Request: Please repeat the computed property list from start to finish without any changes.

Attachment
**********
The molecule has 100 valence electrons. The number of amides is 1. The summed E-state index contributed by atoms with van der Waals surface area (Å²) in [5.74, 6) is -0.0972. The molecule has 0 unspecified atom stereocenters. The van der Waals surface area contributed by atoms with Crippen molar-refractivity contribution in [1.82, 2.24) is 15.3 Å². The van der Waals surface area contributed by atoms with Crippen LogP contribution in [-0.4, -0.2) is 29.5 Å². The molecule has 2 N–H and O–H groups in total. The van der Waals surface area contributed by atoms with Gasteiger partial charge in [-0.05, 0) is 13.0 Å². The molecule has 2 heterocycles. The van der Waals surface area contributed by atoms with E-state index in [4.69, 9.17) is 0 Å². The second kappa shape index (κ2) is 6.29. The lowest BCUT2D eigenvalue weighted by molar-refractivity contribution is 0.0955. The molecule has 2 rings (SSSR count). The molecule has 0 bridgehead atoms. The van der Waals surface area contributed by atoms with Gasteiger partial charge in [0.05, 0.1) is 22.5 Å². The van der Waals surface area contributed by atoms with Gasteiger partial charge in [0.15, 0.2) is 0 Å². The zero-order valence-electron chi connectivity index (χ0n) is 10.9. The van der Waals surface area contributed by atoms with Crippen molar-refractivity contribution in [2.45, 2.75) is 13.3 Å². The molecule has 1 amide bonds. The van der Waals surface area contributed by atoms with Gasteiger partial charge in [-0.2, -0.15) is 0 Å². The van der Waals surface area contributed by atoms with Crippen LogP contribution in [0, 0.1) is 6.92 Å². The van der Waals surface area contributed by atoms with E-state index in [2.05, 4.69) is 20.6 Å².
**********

The molecule has 100 valence electrons. The number of amides is 1. The summed E-state index contributed by atoms with van der Waals surface area (Å²) in [5.74, 6) is -0.0972. The molecule has 0 unspecified atom stereocenters. The van der Waals surface area contributed by atoms with Crippen molar-refractivity contribution in [1.82, 2.24) is 15.3 Å². The van der Waals surface area contributed by atoms with Crippen LogP contribution in [-0.4, -0.2) is 29.5 Å². The molecule has 2 N–H and O–H groups in total. The van der Waals surface area contributed by atoms with Gasteiger partial charge in [-0.05, 0) is 13.0 Å². The molecule has 2 heterocycles. The van der Waals surface area contributed by atoms with E-state index in [4.69, 9.17) is 0 Å². The second kappa shape index (κ2) is 6.29. The lowest BCUT2D eigenvalue weighted by molar-refractivity contribution is 0.0955. The molecule has 2 rings (SSSR count). The molecule has 0 bridgehead atoms. The van der Waals surface area contributed by atoms with Gasteiger partial charge in [0.05, 0.1) is 22.5 Å². The van der Waals surface area contributed by atoms with Gasteiger partial charge in [0.15, 0.2) is 0 Å². The zero-order valence-electron chi connectivity index (χ0n) is 10.9. The van der Waals surface area contributed by atoms with Crippen molar-refractivity contribution in [2.45, 2.75) is 13.3 Å². The molecule has 1 amide bonds. The van der Waals surface area contributed by atoms with Gasteiger partial charge in [-0.2, -0.15) is 0 Å². The van der Waals surface area contributed by atoms with Crippen LogP contribution in [0, 0.1) is 6.92 Å². The van der Waals surface area contributed by atoms with E-state index in [2.05, 4.69) is 20.6 Å².